Do I really need walking-specific shoes?
Even if you walk as little as three times a week for 30 minutes at a time, a good pair of walking shoes is a great investment. Your feet will feel more comfortable, and you’ll lower your risk of injury, too.
When choosing a walking shoe, find one that bends around the ball of the foot, not the arch. The heel should be rounded so each step can roll forward. Finally, the upper — the part of the shoe that holds the foot — should be flexible and forgiving.
What’s the difference between a walking shoe and a running shoe?
Walking shoes don’t have as much cushioning as running shoes. The thinner sole allows the foot to roll naturally from heel to toe. The bottom soles are also more flexible for that same natural motion.
What’s the best walking shoe?
When it comes to shoes, there’s no such thing as one-size-fits-all. If you have high arches, for instance, a super-thin and flexible shoe wouldn’t be a good choice. Instead, you should get a shoe with little extra support and cushioning. Go to a store with a wide selection and a knowledgeable sales staff and keep trying on shoes until you have a comfortable fit. Wear the socks you would normally wear for walking, and try to save your shopping for later in the day when your feet are at their largest.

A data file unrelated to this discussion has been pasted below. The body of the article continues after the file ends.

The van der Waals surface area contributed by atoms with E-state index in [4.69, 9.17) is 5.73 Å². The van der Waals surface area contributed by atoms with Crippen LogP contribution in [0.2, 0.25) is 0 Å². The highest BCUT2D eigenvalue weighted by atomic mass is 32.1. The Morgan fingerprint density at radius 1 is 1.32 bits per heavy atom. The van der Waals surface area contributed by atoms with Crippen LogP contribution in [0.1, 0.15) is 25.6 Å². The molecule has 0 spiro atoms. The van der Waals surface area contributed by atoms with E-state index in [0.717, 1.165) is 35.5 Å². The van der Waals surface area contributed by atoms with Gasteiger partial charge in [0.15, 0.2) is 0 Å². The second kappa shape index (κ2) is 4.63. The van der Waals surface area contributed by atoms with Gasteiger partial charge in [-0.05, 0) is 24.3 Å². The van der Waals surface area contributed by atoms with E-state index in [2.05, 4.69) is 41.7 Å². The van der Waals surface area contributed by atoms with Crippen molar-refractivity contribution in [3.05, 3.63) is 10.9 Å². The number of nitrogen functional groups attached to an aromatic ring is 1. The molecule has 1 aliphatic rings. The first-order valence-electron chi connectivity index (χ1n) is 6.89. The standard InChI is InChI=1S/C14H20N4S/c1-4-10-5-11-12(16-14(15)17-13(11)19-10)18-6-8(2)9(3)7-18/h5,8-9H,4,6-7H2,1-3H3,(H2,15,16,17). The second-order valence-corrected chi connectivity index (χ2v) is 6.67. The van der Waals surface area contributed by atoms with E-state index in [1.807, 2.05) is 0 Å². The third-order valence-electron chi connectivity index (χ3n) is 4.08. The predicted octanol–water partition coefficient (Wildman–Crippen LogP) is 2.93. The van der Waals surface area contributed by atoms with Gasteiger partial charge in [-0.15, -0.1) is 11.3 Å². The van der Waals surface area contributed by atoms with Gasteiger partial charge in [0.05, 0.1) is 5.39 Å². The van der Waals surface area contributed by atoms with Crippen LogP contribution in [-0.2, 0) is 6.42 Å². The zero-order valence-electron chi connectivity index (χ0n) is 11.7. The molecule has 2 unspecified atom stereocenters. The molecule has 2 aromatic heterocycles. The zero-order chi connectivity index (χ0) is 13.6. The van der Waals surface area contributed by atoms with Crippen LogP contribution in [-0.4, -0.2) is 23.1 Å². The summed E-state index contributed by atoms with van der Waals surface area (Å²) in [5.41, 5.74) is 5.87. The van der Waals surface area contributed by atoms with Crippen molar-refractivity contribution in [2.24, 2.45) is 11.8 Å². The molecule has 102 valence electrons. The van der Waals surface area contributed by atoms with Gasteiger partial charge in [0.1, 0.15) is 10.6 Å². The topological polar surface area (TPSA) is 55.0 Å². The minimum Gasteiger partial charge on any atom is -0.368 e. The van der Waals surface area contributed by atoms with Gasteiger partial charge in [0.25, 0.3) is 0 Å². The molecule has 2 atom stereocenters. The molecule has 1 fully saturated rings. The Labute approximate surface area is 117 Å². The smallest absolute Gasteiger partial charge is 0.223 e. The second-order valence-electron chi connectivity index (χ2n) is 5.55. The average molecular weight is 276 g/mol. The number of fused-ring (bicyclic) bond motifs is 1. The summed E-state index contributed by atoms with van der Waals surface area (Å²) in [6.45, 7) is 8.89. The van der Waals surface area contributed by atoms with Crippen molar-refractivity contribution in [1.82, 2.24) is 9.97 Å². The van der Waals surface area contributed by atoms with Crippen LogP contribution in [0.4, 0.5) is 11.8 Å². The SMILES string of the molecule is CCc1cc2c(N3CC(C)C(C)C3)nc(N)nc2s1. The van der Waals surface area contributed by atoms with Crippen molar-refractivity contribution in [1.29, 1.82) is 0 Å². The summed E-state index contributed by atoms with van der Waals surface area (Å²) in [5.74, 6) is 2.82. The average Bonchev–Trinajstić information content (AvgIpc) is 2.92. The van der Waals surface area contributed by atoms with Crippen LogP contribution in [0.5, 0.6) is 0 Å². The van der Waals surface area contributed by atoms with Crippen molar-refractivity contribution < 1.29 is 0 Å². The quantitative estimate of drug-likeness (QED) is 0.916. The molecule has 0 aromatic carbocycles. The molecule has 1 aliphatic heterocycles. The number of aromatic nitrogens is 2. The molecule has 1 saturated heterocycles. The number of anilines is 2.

How can I be sure the shoe fits?
Your shoe should feel comfortable right away, with no breaking in period. There should be at least a quarter inch of space between the end of your toes and the end of the shoe — enough to give your toes some wiggle room. Your heel shouldn’t slip around, and the ball of the foot should fit easily and snugly in the widest part of the shoe.
How can I tell when its time for a new pair?
A good walking shoe should last 300 to 500 miles. For most walkers, that translates to three to six months. The treads may still look fine after that, but the cushion in the sole will be worn out.
Consumer Reports.org. Running shoes: How to choose. 2008.
American Academy of Orthopaedic Surgeons. Athletic Shoes. 2001.
Marshfield Clinic. Choosing athletic shoes. 2010.